Radio France Internationale noted that Rouhani’s moderate tone “left room for hope” for further dialogue. Le Monde called Mr Rouhani the most “courted” statesmen at the UN that day, and observed that the “curiosity” he prompted among delegates was “itself a victory” for Iran’s diplomacy, heralding a “spectacular return” from international isolation that was “inconceivable” under his predecessor Mahmoud Ahmadinejad. The French daily remarked on Rouhani’s pledge that Iran would act “responsibly” over regional security, an allusion to its role in Syria.

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In Northern Kenya, Where Climate Change Is Measured In Starving Children

The worst drought in 40 years, which has deepened from the effects of climate change, is hitting the young the hardest around the Horn of Africa. A close-up look at the victims, and attempts to save lives and limit lasting effects on an already fragile region in Kenya.

Photo of five mothers holding their malnourished children

At feeding time, nurses and aides encourage mothers to socialize their children and stimulate them to eat.

Georgina Gustin

KAKUMA — The words "Stabilization Ward" are painted in uneven black letters above the entrance, but everyone in this massive refugee camp in Kakuma, Kenya, calls it ya maziwa: The place of milk.

Rescue workers and doctors, mothers and fathers, have carried hundreds of starving children through the doors of this one-room hospital wing, which is sometimes so crowded that babies and toddlers have to share beds. A pediatric unit is only a few steps away, but malnourished children don’t go there. They need special care, and even that doesn’t always save them.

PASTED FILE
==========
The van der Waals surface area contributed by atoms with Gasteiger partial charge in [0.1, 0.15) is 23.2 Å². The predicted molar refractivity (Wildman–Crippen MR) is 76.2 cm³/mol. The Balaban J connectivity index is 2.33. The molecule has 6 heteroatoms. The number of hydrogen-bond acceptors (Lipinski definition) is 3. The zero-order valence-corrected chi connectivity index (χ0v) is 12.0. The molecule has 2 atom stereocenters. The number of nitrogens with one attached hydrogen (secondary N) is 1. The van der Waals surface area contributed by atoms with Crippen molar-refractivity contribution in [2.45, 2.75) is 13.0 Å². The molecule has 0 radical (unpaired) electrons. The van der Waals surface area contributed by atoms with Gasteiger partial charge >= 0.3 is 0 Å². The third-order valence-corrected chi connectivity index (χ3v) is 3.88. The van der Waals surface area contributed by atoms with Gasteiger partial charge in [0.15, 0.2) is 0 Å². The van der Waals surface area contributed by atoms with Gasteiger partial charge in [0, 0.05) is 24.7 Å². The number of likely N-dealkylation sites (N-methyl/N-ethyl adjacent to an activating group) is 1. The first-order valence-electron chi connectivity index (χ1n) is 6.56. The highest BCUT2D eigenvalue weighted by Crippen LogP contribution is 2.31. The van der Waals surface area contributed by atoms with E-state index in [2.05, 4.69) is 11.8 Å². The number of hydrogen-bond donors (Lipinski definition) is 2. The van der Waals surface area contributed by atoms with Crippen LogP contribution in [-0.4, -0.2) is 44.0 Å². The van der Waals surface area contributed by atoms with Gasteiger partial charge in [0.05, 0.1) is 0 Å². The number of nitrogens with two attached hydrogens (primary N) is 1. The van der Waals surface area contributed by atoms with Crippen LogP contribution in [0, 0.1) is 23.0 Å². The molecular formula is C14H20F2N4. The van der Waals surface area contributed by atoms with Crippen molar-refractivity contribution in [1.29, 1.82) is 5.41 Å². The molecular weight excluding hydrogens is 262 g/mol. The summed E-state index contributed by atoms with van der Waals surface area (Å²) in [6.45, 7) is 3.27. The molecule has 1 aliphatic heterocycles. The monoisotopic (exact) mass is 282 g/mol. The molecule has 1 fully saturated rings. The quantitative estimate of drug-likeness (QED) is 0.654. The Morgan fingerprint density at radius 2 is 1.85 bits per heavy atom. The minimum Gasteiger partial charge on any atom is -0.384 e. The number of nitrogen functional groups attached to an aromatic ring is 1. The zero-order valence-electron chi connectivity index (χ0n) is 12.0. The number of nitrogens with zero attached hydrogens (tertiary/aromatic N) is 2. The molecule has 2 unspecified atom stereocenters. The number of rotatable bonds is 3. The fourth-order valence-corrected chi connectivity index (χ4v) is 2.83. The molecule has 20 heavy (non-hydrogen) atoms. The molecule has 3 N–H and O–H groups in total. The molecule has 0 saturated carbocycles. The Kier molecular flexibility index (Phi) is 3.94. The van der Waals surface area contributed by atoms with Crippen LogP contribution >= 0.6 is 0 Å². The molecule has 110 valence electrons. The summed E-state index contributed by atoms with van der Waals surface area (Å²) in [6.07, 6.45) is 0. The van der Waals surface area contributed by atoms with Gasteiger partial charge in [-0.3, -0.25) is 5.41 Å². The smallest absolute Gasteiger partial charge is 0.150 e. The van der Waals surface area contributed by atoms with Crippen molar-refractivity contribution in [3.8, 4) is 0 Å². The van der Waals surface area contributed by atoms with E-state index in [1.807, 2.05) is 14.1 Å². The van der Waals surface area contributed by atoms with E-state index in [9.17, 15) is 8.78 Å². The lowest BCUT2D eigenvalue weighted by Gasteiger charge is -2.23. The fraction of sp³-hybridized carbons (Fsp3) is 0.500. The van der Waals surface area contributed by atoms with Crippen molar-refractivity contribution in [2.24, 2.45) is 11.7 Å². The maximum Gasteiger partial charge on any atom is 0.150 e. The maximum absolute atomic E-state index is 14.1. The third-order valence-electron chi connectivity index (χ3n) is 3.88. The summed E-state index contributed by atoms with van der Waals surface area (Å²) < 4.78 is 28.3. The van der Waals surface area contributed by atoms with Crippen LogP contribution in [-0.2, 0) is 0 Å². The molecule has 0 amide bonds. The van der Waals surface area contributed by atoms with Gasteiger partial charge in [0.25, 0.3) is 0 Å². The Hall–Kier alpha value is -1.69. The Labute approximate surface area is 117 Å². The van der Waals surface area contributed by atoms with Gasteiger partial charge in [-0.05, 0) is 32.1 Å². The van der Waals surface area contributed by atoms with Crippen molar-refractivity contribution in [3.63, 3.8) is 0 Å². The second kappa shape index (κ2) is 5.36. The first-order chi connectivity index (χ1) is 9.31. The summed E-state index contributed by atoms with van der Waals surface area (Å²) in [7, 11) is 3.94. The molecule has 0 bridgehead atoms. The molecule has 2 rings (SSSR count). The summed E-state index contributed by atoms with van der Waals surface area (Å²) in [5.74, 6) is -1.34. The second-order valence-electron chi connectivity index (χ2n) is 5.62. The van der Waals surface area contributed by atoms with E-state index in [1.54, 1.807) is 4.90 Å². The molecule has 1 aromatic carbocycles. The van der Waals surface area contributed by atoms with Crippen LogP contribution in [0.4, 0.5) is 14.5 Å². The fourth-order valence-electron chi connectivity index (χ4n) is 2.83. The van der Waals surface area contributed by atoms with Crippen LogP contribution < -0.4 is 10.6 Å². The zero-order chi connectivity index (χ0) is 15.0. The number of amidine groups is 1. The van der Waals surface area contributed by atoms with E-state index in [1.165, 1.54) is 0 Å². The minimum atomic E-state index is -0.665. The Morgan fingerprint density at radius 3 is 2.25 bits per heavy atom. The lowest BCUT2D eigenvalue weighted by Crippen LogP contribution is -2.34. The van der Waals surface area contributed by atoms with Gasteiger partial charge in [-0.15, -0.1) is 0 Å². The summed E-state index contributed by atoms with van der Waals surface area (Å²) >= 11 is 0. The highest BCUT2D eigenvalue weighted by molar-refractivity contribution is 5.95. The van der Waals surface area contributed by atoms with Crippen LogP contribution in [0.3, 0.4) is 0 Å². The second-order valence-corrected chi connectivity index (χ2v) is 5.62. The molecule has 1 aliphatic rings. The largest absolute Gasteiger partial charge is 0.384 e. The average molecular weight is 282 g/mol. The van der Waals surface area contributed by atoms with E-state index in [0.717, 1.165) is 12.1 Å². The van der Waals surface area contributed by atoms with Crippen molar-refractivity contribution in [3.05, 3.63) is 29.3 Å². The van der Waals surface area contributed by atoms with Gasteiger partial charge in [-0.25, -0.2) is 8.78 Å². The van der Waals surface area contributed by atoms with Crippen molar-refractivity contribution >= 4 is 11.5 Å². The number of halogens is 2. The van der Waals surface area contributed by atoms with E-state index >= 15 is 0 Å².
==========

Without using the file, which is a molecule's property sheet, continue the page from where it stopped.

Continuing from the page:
In an office of the International Rescue Committee nearby, Vincent Opinya sits behind a desk with figures on dry-erase boards and a map of the camp on the walls around him. “We’ve lost 45 children this year due to malnutrition,” he says, juggling emergencies, phone calls, and texts. “We’re seeing a significant increase in malnutrition cases as a result of the drought — the worst we’ve faced in 40 years.”

From January to June, the ward experienced an 800 percent rise in admissions of children under 5 who needed treatment for malnourishment — a surge that aid groups blame mostly on a climate change-fueled drought that has turned the region into a parched barren.

Opinya, the nutrition manager for the IRC here, has had to rattle off these statistics many times, but the reality of the numbers is starting to crack his professional armor. “It’s a very sad situation,” he says, wearily. And he believes it will only get worse. A third year of drought is likely on the way.

More children may die. But millions will survive malnutrition and hunger only to live through a compromised future, researchers say. The longer-term health effects of this drought — weakened immune systems, developmental problems — will persist for a generation or more, with consequences that will cascade into communities and societies for decades.